Nortel Networks is planning a comprehensive router offering, from core to edge, with an announcement in the coming months, according to CEO Bill Owens.
The Canadian telecoms and data networking company has previously relied on a partnership with Avici Systems for carrier routing, but Avici didn’t give us the traction we need, said Peter Kelly, president of Nortel’s enterprise business in EMEA.
What the Brampton, Ontario-based company wants now is something that addresses both core and edge, carrier and corporate. Cisco dominates the routing market and we don’t just want to do a me-too offering, said Albert Hitchcock, Nortel’s CIO.
Anyone doing that will get the market share they deserve, Mr Kelly added. He said a router play will need to integrate into Nortel’s virtual enterprise offering, which brings together wired and wireless/mobile, LAN, WAN, and security. This raises the question of whether just a router offering is enough, or whether Nortel will also require WAN optimization and application acceleration technology, vendors of which have been snapped up by Cisco, Juniper, Citrix, and F5 in recent months. That will all come with what we do in routers, said Mr Kelly.
Steve Pusey, president for EMEA and APAC, said: We’re now back in a position to make acquisitions. But the sheer scope of what Nortel wants in routers points only to Juniper, which has high-end core routers for carriers, but also with its J-Series, harbors ambitions in Cisco’s heartland, the enterprise market. Everyone else, from Avici through to HP and 3Com, tends to be in one or the other. However, conceivably, Huawei could claim an end-to-end offering, but would it want to partner with Nortel or attack the market alone?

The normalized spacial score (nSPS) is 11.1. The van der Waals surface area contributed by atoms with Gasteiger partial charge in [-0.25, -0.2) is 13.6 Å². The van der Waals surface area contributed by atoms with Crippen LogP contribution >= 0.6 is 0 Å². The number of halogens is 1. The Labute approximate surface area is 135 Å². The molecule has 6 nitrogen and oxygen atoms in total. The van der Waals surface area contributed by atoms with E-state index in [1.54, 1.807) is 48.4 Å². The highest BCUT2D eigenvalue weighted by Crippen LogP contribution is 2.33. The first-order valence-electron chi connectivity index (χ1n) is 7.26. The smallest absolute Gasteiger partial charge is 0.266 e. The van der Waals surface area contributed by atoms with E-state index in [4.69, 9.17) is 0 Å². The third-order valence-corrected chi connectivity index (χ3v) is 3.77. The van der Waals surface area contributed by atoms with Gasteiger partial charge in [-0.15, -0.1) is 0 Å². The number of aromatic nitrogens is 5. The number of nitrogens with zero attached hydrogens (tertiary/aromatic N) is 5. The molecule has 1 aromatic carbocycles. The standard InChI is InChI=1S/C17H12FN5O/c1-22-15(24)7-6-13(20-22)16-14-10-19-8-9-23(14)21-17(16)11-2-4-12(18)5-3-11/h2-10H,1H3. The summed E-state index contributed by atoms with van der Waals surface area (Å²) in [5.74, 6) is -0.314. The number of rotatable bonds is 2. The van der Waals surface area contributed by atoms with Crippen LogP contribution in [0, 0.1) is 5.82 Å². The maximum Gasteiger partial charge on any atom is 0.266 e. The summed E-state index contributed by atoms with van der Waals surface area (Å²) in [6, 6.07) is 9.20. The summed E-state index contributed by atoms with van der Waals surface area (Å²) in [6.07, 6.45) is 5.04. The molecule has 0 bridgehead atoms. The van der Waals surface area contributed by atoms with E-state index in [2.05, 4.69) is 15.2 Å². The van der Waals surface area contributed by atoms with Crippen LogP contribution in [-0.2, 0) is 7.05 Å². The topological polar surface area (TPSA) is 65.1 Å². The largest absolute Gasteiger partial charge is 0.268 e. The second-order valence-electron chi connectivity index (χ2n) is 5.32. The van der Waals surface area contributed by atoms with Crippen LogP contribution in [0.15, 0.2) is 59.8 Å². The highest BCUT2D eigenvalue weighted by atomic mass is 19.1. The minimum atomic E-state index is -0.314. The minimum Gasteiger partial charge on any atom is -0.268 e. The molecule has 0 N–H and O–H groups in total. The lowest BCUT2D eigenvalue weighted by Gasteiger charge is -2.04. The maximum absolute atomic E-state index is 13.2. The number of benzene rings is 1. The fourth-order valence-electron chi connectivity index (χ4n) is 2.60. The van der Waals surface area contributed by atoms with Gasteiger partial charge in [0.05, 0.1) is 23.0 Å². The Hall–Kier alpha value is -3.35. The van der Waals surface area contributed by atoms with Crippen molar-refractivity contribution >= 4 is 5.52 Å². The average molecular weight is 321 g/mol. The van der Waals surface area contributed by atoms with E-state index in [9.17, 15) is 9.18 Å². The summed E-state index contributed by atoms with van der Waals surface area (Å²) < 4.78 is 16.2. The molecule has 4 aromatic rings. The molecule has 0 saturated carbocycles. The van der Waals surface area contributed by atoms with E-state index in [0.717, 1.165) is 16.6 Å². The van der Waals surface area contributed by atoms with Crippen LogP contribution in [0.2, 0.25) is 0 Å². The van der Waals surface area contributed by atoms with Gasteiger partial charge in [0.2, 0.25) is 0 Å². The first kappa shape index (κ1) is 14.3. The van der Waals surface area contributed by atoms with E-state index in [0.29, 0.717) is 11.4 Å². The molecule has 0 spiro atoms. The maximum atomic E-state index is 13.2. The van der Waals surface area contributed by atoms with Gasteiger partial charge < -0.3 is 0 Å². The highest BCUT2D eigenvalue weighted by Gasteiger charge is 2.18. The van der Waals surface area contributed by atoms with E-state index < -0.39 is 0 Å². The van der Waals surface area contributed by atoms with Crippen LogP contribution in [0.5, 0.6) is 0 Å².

A deal with Juniper, which would almost certainly be a partnership rather than an acquisition, would also bring Nortel the Peribit (WAN optimization) and RedLine (app acceleration) technologies the router vendor has picked up in recent months, and would fit nicely as neither Juniper nor Nortel really plays in the other’s space.
Owens, on a recent morale-boosting, awareness-raising trip to Europe, was keeping his cards close to his chest. We wish we had better router capabilities, but we’re not vacuous about that, he said, before telling an audience of EMEA journalists to watch this space in the coming months.